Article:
CNET también está disponible en español.

Ir a español

Don't show this again

Christmas Gift Guide
Tech Industry

Study: Adding ERP gobbles time, money

Setting up enterprise resource planning systems is a task that takes a large bite out of companies' wallets and time, according to a recent survey.

Setting up enterprise resource planning systems is a task that takes a large bite out of companies' wallets and time, according to a recent survey.

A recent study conducted by the Stanford, Connecticut-based Meta Group found that the average time it takes to implement enterprise resource planning applications systems is 23 months. Such projects take anywhere from 18 months, for SSA implementations, to 26 months--the time it takes to install Oracle systems, according to Meta.

The survey, which polls more than 60 organizations that have recently added ERP systems, also said the total cost of ownership (TCO) for the implementation and related work during the following two years ranges from 0.4 percent of the user company's revenues for Lawson implementations, to 1.1 percent for Baan implementations.

However, SAP, which has a reputation for being expensive to install, is actually below the average TCO (as a percentage of corporate revenue) at 0.67 percent, according to the survey.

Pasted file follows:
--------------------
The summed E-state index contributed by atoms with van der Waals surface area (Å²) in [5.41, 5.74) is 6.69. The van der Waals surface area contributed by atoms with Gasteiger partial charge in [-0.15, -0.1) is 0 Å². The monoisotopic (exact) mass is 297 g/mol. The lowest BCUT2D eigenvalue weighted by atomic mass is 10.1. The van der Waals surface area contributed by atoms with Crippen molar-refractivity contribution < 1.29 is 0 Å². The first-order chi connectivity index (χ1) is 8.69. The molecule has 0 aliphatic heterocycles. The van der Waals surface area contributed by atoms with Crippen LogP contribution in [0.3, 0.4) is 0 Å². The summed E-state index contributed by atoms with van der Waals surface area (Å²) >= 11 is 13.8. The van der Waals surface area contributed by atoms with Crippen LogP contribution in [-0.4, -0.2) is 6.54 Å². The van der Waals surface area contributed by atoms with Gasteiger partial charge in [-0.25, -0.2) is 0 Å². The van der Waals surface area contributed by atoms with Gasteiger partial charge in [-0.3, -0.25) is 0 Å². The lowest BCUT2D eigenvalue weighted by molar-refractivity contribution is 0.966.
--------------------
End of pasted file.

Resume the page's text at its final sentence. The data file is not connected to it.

Meta also reports that it takes 2.5 years from the start of the ERP system's installation to achieve a quantifiable return on investment (ROI). Ninety percent of these quantified benefits are the result of cost reduction, according to the study.

The study indicates it is possible to save money by consolidating all systems in a single ERP system, thus reducing IT costs. However, the greatest rewards are associated with business transformation, the authors of the study stated.

"The report's real value lies in helping clients define the true value proposition of their [enterprise resource planning] implementations," Barry Wilderman, vice president of Meta Group's Application Delivery Strategies service, said.

Overall, ERP applications remain an appropriate choice for enterprises that must integrate key operations, according to Meta.

However, "people need to do a better job of business planning," Wilderman said.